When plans for a 600-bed minimum-security prison for Victoria, Australia, landed on the desk of George C. Zoley in the spring of 1996, the CEO of Palm Beach Gardens (Fla.)-based Wackenhut Corrections Corp. wondered what his executives could be thinking. Included in Wackenhut's bid were three swimming pools, a meditation lake, and even a "town center" where inmates could shop and attend classes. Such amenities in a U.S. prison would be criticized as "coddling" offenders, and Zoley worried until his staff explained that they fit Victoria's progressive incarceration philosophy. Despite doubts, Zoley left them in the plan--and Wackenhut got the contract.
Such cultural sensitivity has helped turn what Zoley calls the exporting of "a sound low-tech business" into a moneymaker. It has also turned Wackenhut into a fast-moving up-and-comer in the private prison business. Second only to Corrections Corporation of America (CCA) in the U.S., Wackenhut is capitalizing on its international dominance and an expanded range of services to fuel breakout growth. A $62 million spin-off with scant earnings four years ago, analysts expect Wackenhut's revenues to climb 51%, to an estimated $208 million in 1997. Net income should rise 21%, to $11.7 million.
Even better, much of that growth has come at the expense of CCA. In July, Wackenhut beat out its bigger rival to win a $300 million, 10-year contact to run a federal prison in Taft, Calif.--the first time the feds have turned a jail over to a private contractor. All told, with plans to add 11,000 prison beds in 1998--a 69% jump--analyst Brian W. Ruttenbur of Equitable Securities Corp. expects revenues to jump an additional 52%, to hit $317 million next year. Wackenhut also appears well-placed for a contract to be awarded in South Africa early next year, as well as planned contests in Jamaica and Canada. Boasts the hard-charging Zoley: "If we maintain our market share and growth rate, we will be a $1 billion company or more by 2004."
"GIGANTIC OPPORTUNITY." Zoley has the tremendous overall growth in private prison contracts to thank for that. Beset by rising prison populations, governments are turning to private companies to build and operate their jails. Innovative facility design that uses fewer people and more technology to monitor inmates and lower labor costs have helped privatizers meet tough cost-savings goals.
Over the philosophical objections of unions and prisoner advocates, 25 states have privatized at least one prison. There's likely to be plenty more ahead: Today, private prisons house less than 3% of the 1.7 million U.S. prison population. But Charles W. Thomas, director of the Private Corrections Project at the Center for Studies in Criminology at the University of Florida, estimates average annual growth in private prisons of 25% over the next five years.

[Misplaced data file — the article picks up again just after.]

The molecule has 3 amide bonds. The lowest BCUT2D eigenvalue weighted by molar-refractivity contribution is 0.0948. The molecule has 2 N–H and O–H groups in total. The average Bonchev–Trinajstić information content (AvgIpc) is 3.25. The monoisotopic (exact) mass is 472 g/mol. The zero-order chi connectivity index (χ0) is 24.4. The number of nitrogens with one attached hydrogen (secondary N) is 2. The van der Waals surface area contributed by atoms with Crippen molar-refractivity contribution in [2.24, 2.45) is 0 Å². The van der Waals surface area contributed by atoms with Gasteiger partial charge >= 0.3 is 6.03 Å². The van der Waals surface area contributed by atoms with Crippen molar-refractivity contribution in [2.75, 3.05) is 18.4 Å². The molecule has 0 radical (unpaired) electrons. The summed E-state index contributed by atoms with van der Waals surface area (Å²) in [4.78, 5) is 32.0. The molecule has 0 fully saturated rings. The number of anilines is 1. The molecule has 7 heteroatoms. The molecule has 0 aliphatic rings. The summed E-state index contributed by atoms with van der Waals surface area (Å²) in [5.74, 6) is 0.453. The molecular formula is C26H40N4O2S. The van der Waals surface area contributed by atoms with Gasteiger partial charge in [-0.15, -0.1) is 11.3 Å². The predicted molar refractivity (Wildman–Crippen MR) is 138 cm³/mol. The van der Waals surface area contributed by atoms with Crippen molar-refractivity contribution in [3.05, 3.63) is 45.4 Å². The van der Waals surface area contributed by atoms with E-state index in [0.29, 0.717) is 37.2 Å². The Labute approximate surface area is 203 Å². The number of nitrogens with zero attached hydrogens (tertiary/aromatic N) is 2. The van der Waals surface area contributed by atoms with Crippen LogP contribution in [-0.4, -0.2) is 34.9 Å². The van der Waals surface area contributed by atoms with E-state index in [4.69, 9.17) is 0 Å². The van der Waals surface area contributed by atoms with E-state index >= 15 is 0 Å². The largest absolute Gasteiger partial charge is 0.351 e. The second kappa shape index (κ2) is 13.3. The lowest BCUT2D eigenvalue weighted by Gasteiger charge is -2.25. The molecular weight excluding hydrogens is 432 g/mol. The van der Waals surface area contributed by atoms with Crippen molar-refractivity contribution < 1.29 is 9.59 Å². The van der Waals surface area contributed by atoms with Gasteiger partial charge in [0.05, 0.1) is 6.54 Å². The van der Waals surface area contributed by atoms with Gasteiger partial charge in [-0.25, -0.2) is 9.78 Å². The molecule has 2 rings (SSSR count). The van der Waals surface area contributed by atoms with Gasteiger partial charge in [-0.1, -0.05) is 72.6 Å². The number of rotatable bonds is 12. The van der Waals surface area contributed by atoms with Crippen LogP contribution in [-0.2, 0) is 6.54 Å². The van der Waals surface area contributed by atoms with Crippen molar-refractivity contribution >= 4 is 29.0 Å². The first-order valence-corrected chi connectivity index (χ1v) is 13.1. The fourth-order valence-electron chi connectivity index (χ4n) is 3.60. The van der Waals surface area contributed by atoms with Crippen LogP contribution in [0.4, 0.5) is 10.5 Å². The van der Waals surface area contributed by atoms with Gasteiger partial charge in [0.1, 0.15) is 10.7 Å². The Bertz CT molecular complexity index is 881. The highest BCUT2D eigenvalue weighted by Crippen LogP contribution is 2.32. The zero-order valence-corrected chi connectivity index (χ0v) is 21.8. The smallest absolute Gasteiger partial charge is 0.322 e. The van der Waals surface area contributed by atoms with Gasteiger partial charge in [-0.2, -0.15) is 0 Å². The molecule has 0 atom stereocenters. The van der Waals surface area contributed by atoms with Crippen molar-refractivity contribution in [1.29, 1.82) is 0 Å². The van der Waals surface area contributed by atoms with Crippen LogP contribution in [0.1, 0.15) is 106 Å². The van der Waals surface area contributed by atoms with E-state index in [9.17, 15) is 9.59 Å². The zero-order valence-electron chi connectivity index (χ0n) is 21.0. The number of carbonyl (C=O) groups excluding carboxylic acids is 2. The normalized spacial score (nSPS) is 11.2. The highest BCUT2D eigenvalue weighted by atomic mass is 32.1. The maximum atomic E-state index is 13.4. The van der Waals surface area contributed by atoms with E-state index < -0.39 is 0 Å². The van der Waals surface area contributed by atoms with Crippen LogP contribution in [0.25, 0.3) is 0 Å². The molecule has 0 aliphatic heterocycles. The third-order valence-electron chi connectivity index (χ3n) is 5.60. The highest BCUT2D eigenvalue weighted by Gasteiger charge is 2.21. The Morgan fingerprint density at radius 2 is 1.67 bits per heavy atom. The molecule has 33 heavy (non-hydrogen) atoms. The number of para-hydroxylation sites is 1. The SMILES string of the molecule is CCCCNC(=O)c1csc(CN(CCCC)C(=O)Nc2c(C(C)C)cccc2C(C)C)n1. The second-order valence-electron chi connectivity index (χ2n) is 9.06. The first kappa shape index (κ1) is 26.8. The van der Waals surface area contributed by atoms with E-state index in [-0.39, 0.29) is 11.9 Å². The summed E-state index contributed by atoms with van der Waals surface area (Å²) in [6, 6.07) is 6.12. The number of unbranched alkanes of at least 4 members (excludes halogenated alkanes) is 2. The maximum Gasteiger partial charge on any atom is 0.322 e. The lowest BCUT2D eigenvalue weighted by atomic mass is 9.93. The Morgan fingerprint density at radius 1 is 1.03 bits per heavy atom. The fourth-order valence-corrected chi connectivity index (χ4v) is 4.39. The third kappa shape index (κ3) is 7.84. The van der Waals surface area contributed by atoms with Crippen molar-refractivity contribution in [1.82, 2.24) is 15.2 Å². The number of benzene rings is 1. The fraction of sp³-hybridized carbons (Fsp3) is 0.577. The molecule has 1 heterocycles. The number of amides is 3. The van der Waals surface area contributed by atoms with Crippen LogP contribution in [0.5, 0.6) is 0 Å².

That has hardly gone unnoticed on Wall Street. Now trading at 28, Wackenhut's shares are up 32% this year. "There's a gigantic opportunity, and I expect both [CCA and Wackenhut] are going to flourish," says mutual-fund manager Ronald Baron, president of Baron Capital Management Inc. "It's not a bad thing to be second in an industry growing at this pace."
Indeed, Wackenhut is succeeding, in part, by being a smart follower. In the U.S. market, CCA took over the lead in 1994 by aggressively making acquisitions and providing capital to build prisons to cash-strapped states. It even built prisons on speculation, often to house out-of-state inmates. This year, CCA went even further, completing the first prison real estate investment trust and gaining $400 million to finance more building.
To catch up, Wackenhut is following suit--even as it goes its rival one further. Throughout the U.S., it's adding to the prisons it builds, finances, or owns, and it, too, is considering a prison REIT for 1998. But Zoley has also been quick to expand Wackenhut's skills into new areas of incarceration: In 1997, Wackenhut bought a Fort Lauderdale (Fla.) psychiatric hospital, for example, and took on contracts to run a psychiatric prison in Mississippi and a juvenile maximum-security prison in Michigan. Unlike some rivals, Wackenhut will provide services a la carte for authorities who want to privatize only part of their prisons.
FOREIGN AFFAIRS. Moreover, Zoley's real ace is international. Although only one in 10 new private prison beds will come outside the U.S., Wackenhut dominates the lucrative overseas market. International now accounts for 20% of Wackenhut's revenues and 30% of its profits. Building on the reputation of parent and 55% owner Wackenhut Corp., which employs security guards in more than 50 countries, Wackenhut Corrections has succeeded abroad by building and running prisons and providing additional services such as prisoner transport and health services.
So far, the company has also successfully negotiated the risks of foreign markets. Hit by a rash of suicides in its Arthur Gorie (Australia) facility in its first 18 months and a year of violence in its Doncaster (England) prison, Wackenhut was forced to change its practices. It increased monitoring of high-risk inmates and guard training, and it has replaced American managers with local hires to help resolve cultural conflicts. The move has helped at Arthur Gorie, where outsiders say Wackenhut has become more sensitive to indigenous cultures. As it expands to less industrialized nations, business may be riskier, but that's a bet Zoley is willing to take to make Wackenhut itself a company worth following.